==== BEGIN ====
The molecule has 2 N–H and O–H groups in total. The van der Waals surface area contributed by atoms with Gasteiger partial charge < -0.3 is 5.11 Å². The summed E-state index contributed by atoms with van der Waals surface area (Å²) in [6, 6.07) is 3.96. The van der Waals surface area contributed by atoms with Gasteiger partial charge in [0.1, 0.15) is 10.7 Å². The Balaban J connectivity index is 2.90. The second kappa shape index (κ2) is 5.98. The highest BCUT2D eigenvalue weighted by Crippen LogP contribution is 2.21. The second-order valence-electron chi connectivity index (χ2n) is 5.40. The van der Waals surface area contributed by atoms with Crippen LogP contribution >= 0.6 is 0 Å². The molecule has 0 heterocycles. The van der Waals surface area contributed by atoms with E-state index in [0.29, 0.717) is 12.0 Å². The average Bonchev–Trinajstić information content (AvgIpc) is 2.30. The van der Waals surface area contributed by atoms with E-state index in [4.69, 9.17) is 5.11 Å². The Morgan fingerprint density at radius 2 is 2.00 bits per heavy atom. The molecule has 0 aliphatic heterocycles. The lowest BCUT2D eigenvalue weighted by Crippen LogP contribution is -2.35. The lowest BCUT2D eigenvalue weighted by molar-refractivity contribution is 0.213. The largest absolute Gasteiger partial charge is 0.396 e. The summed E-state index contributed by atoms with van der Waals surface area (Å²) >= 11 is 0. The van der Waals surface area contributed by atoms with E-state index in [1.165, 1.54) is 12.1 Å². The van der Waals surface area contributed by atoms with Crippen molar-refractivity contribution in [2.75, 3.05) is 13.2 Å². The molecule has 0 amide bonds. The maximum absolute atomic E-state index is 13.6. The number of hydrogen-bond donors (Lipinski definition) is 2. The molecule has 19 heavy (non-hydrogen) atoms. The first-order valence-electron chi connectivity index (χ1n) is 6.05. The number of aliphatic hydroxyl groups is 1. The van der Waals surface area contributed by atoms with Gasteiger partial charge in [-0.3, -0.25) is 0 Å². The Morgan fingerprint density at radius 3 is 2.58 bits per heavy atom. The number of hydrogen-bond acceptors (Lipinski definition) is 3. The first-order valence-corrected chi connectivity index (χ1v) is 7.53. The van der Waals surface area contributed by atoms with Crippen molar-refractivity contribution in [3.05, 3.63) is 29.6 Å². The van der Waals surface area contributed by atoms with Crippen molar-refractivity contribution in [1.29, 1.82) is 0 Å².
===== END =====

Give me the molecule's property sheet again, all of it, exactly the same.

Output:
The molecule has 2 N–H and O–H groups in total. The van der Waals surface area contributed by atoms with Gasteiger partial charge < -0.3 is 5.11 Å². The summed E-state index contributed by atoms with van der Waals surface area (Å²) in [6, 6.07) is 3.96. The van der Waals surface area contributed by atoms with Gasteiger partial charge in [0.1, 0.15) is 10.7 Å². The Balaban J connectivity index is 2.90. The second kappa shape index (κ2) is 5.98. The highest BCUT2D eigenvalue weighted by Crippen LogP contribution is 2.21. The second-order valence-electron chi connectivity index (χ2n) is 5.40. The van der Waals surface area contributed by atoms with Crippen LogP contribution >= 0.6 is 0 Å². The molecule has 0 heterocycles. The van der Waals surface area contributed by atoms with E-state index in [0.29, 0.717) is 12.0 Å². The average Bonchev–Trinajstić information content (AvgIpc) is 2.30. The van der Waals surface area contributed by atoms with E-state index in [4.69, 9.17) is 5.11 Å². The Morgan fingerprint density at radius 2 is 2.00 bits per heavy atom. The molecule has 0 aliphatic heterocycles. The lowest BCUT2D eigenvalue weighted by Crippen LogP contribution is -2.35. The lowest BCUT2D eigenvalue weighted by molar-refractivity contribution is 0.213. The largest absolute Gasteiger partial charge is 0.396 e. The summed E-state index contributed by atoms with van der Waals surface area (Å²) >= 11 is 0. The van der Waals surface area contributed by atoms with E-state index in [1.165, 1.54) is 12.1 Å². The van der Waals surface area contributed by atoms with Crippen molar-refractivity contribution in [2.75, 3.05) is 13.2 Å². The molecule has 0 amide bonds. The maximum absolute atomic E-state index is 13.6. The number of hydrogen-bond donors (Lipinski definition) is 2. The molecule has 19 heavy (non-hydrogen) atoms. The first-order valence-electron chi connectivity index (χ1n) is 6.05. The number of aliphatic hydroxyl groups is 1. The van der Waals surface area contributed by atoms with Gasteiger partial charge in [-0.3, -0.25) is 0 Å². The Morgan fingerprint density at radius 3 is 2.58 bits per heavy atom. The number of hydrogen-bond acceptors (Lipinski definition) is 3. The first-order valence-corrected chi connectivity index (χ1v) is 7.53. The van der Waals surface area contributed by atoms with Crippen molar-refractivity contribution in [3.05, 3.63) is 29.6 Å². The van der Waals surface area contributed by atoms with Crippen molar-refractivity contribution in [1.29, 1.82) is 0 Å².